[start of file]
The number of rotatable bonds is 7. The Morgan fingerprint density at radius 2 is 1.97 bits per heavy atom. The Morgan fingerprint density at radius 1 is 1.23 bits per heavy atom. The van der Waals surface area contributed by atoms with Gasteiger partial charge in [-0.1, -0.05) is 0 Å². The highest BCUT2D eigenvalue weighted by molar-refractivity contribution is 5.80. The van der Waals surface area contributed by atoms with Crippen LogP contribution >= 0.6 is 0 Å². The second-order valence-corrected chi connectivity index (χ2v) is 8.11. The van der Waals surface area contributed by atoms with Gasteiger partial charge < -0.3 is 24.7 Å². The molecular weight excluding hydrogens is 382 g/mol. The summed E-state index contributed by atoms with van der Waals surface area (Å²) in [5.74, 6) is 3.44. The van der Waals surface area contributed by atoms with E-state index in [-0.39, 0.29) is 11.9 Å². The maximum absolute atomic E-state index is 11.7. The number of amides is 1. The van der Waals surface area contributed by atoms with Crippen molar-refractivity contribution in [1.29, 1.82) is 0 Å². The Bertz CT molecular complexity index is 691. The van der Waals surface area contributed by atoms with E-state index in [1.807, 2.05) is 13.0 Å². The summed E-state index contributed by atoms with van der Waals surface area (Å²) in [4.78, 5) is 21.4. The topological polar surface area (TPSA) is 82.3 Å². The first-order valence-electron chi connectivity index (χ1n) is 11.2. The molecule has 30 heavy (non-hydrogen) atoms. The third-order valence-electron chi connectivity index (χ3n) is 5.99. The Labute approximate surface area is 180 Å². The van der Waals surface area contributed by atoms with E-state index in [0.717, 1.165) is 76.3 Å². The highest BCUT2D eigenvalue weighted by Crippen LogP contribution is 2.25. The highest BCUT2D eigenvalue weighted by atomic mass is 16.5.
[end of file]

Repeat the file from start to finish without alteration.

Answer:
The number of rotatable bonds is 7. The Morgan fingerprint density at radius 2 is 1.97 bits per heavy atom. The Morgan fingerprint density at radius 1 is 1.23 bits per heavy atom. The van der Waals surface area contributed by atoms with Gasteiger partial charge in [-0.1, -0.05) is 0 Å². The highest BCUT2D eigenvalue weighted by molar-refractivity contribution is 5.80. The van der Waals surface area contributed by atoms with Crippen LogP contribution >= 0.6 is 0 Å². The second-order valence-corrected chi connectivity index (χ2v) is 8.11. The van der Waals surface area contributed by atoms with Gasteiger partial charge < -0.3 is 24.7 Å². The molecular weight excluding hydrogens is 382 g/mol. The summed E-state index contributed by atoms with van der Waals surface area (Å²) in [5.74, 6) is 3.44. The van der Waals surface area contributed by atoms with E-state index in [-0.39, 0.29) is 11.9 Å². The maximum absolute atomic E-state index is 11.7. The number of amides is 1. The van der Waals surface area contributed by atoms with Crippen molar-refractivity contribution in [1.29, 1.82) is 0 Å². The Bertz CT molecular complexity index is 691. The van der Waals surface area contributed by atoms with E-state index in [1.807, 2.05) is 13.0 Å². The summed E-state index contributed by atoms with van der Waals surface area (Å²) in [4.78, 5) is 21.4. The topological polar surface area (TPSA) is 82.3 Å². The first-order valence-electron chi connectivity index (χ1n) is 11.2. The molecule has 30 heavy (non-hydrogen) atoms. The third-order valence-electron chi connectivity index (χ3n) is 5.99. The Labute approximate surface area is 180 Å². The van der Waals surface area contributed by atoms with E-state index in [0.717, 1.165) is 76.3 Å². The highest BCUT2D eigenvalue weighted by Crippen LogP contribution is 2.25. The highest BCUT2D eigenvalue weighted by atomic mass is 16.5.